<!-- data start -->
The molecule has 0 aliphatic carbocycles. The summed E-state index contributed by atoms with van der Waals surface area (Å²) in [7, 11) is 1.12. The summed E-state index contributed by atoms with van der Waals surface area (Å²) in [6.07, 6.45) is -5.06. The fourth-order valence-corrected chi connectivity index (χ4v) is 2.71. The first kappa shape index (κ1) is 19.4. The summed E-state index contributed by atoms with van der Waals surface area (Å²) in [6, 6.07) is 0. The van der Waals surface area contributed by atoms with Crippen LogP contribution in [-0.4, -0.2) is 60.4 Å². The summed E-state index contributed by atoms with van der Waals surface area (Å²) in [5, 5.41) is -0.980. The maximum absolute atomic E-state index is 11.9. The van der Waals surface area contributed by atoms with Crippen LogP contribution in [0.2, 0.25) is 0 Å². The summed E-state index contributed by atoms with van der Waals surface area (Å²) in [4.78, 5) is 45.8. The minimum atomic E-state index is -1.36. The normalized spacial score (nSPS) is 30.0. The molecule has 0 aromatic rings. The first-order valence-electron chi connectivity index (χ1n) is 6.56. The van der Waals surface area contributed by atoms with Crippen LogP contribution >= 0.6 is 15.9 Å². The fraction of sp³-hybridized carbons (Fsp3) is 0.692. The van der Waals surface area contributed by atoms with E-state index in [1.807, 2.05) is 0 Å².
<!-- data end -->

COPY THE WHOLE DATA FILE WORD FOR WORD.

The molecule has 0 aliphatic carbocycles. The summed E-state index contributed by atoms with van der Waals surface area (Å²) in [7, 11) is 1.12. The summed E-state index contributed by atoms with van der Waals surface area (Å²) in [6.07, 6.45) is -5.06. The fourth-order valence-corrected chi connectivity index (χ4v) is 2.71. The first kappa shape index (κ1) is 19.4. The summed E-state index contributed by atoms with van der Waals surface area (Å²) in [6, 6.07) is 0. The van der Waals surface area contributed by atoms with Crippen LogP contribution in [-0.4, -0.2) is 60.4 Å². The summed E-state index contributed by atoms with van der Waals surface area (Å²) in [5, 5.41) is -0.980. The maximum absolute atomic E-state index is 11.9. The van der Waals surface area contributed by atoms with Crippen LogP contribution in [0.2, 0.25) is 0 Å². The summed E-state index contributed by atoms with van der Waals surface area (Å²) in [4.78, 5) is 45.8. The minimum atomic E-state index is -1.36. The normalized spacial score (nSPS) is 30.0. The molecule has 0 aromatic rings. The first-order valence-electron chi connectivity index (χ1n) is 6.56. The van der Waals surface area contributed by atoms with Crippen LogP contribution >= 0.6 is 15.9 Å². The fraction of sp³-hybridized carbons (Fsp3) is 0.692. The van der Waals surface area contributed by atoms with E-state index in [1.807, 2.05) is 0 Å².